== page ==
The files stored can also be browsed and opened directly from the drive, and the software also contains search features to prevent you having to sift through the files. There’s also a special photo section, which groups all your images and allows you to print or email them. Such features could come  in handy if you take your hard drive to another PC and want to edit or print your documents or photos without having to copy them to the computer.

My only qualm was with the file browser, which is difficult to navigate.

My only complaint with the product is that the ability to browse the files on the drive is limited to the software that came with Clickfree; which means that I can’t look through the files using Windows Explorer. This seems to be because the files are encrypted when they are copied to the drive, but it’s just a bit of a hassle not being able to browse through the files and folders using Explorer, and instead having to use a somewhat clumsy and outdated Clickfree alternative.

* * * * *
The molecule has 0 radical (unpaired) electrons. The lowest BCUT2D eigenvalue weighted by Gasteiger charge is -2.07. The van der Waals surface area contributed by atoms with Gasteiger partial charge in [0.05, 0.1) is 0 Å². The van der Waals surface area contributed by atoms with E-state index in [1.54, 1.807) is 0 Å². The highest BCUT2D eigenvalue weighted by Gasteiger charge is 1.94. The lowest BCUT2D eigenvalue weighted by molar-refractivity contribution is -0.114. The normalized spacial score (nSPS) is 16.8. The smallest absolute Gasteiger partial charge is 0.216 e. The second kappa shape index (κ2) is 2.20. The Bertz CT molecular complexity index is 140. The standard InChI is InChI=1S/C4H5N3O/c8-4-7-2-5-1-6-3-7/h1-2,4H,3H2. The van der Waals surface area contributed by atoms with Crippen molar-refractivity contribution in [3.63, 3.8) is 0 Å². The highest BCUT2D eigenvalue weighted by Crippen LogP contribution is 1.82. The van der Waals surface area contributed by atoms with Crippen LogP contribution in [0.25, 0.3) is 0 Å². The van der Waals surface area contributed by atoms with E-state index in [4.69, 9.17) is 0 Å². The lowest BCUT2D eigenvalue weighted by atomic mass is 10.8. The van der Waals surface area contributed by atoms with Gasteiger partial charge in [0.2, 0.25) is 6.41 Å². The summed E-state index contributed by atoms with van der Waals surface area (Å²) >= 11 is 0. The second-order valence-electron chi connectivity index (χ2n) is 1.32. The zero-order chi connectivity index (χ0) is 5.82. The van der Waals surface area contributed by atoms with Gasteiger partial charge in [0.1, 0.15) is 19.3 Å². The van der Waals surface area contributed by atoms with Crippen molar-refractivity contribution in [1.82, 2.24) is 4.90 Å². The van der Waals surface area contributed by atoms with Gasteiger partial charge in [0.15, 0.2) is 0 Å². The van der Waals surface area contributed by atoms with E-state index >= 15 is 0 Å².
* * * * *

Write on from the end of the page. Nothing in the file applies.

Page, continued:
Despite this, the device itself is absolutely fantastic, and it works brilliantly. It takes the pain out of having to manually copy new files and update when they’re changed. It’s just slightly below a five  star rating – the only thing that needs changing is the file browsing software. The device can be purchased from a few different retailers, I got mine from QVC whilst it was on on offer, but the price has since increased, so it may be a good idea to pay £10 extra and get the 500GB version.

Click to play video demo of the product.

 

Access your online storage with Gladinet

July 4, 2009 2 comments